It's not often that the re-designing of a shelf signals a major new trend: but Ikea's rather unimposing new-look 'Billy' shelves is an unlikely exception. These shelves - previously created to hold books, CDs or DVDs - are being re-designed to hold ornaments and mementoes. Seems mundane? Actually it signals one of the biggest shifts in consumer attitudes in thirty years...
Back in the mid to late '80s, status was key - and simple to define. It was all about show and display. The designer labels you wore defined how important you were. And the music, films and books on your shelves defined how 'cool'. This has to a great extent held true since. But there have been signs of a shift in recent years. The first step was the move from Conspicuous Consumption to Stealth Wealth. Instead of impressing your friends and colleagues with your jewellery or sports car, you now did so with products that had more emotional residence or functionality, such as designer kitchens or baby buggies.
What's happening now is an even bigger step. We are seeing the beginnings of a new social trend I've christened People Not Products. We're starting to care less about owning products than we did, as we begin to value other, 'human' things more. A combination of life-threatening events (from terrorist attacks to global warming) and the economic downturn means many people have been re-assessing what really matters to them. Of course we've not completely given up our love of things. After over fifty years of mass consumerism, it's going to take a lot to completely remove all traces of the shopping bug. But when you are confronted by the possible loss of your loved ones or your job, then your friends and family start seeming much more important - and the handbag or DVD box set you bought last week increasingly less so. And as they do, so we will buy fewer and fewer of them - and fill less of our shelf space with them.
The People Not Products trend is not the only driver of Shelf Death. Another key factor is the growth of digitisation and the falling demand it has created for book, CD and DVD storage. When a subscription to BSkyB or Spotify gives you immediate access to thousands of films or albums, there is less and less point in owning a few dozen - or even a few hundred. I am a case in point. I love music, films and writing. And I love the products attached to them. But even I have started to change. I've put all my CDs into storage, sold the majority of my DVDs and given most of my books to Oxfam. Almost all my recent audio or video purchases have been downloads. In fact, since downloading the Kindle app to my iPad, I haven't set foot in a bookshop - though I've bought dozens of new books digitally. My shelves aren't barren yet: I'm keeping beautifully designed box sets and precious first editions, plus a few DVDs I haven't the heart to let go (I'll probably go to my grave with copies of 'Annie Hall' and 'Blade Runner' clutched to my chest). But, like an increasing number of Britons, the switch to digital means my home's no longer looking like a branch of HMV.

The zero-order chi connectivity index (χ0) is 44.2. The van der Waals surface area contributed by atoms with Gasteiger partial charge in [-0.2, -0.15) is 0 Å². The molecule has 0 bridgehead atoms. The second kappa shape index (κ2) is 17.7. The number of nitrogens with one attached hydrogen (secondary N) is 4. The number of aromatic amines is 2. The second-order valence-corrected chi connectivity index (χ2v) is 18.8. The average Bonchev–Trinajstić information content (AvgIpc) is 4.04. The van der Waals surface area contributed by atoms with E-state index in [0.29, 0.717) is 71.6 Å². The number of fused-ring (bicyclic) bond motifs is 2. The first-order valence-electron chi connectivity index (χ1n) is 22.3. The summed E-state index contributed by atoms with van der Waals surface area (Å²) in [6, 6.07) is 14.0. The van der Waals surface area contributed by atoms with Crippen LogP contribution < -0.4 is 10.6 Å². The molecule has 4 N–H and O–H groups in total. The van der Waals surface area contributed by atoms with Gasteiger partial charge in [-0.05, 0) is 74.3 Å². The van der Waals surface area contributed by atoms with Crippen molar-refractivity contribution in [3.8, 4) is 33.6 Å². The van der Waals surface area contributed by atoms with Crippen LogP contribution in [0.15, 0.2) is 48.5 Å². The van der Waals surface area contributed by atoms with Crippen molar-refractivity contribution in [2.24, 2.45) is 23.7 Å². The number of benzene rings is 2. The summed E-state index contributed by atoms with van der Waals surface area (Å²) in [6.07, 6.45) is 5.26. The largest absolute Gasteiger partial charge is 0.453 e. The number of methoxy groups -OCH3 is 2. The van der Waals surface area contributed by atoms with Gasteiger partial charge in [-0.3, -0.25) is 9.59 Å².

So if we're going to be getting rid of CDs, DVDs and books, what will we put in their place? The answer lies in the People Not Products trend again. And it's what makes Ikea's Billy shelf so important. As we gently lose our desire to display our purchases, our desire to connect with other people is growing. We're spending more time communicating with others than ever before. We're increasingly appreciating unique experiences, from holidays to concerts. And we are more and more interested in the human story behind those products we do buy. The more we value these human interactions, the more we will fill our shelves with evidence of them. When choosing what to display, we'll be driven less by status than by memories, heritage and emotional value. Instead of the latest or 'coolest' books and CDs, don't be surprised to see your friends' shelves increasingly weighed down by, say, some driftwood they found on a holiday in Thailand, crayon drawings made by friends' or family members' children, or vases made by an 80 year old local potter.
From a human point of view, this is a step forward - or perhaps more accurately a positive step backwards. For business, however, it presents a threat. Especially for those businesses that relied on the purchase of mass-market products for their profits. The trick for companies will be to find a way to monetise this trend. This will mean focusing more on heritage than price, more on human interaction than individual consumption and more on uniqueness than status.
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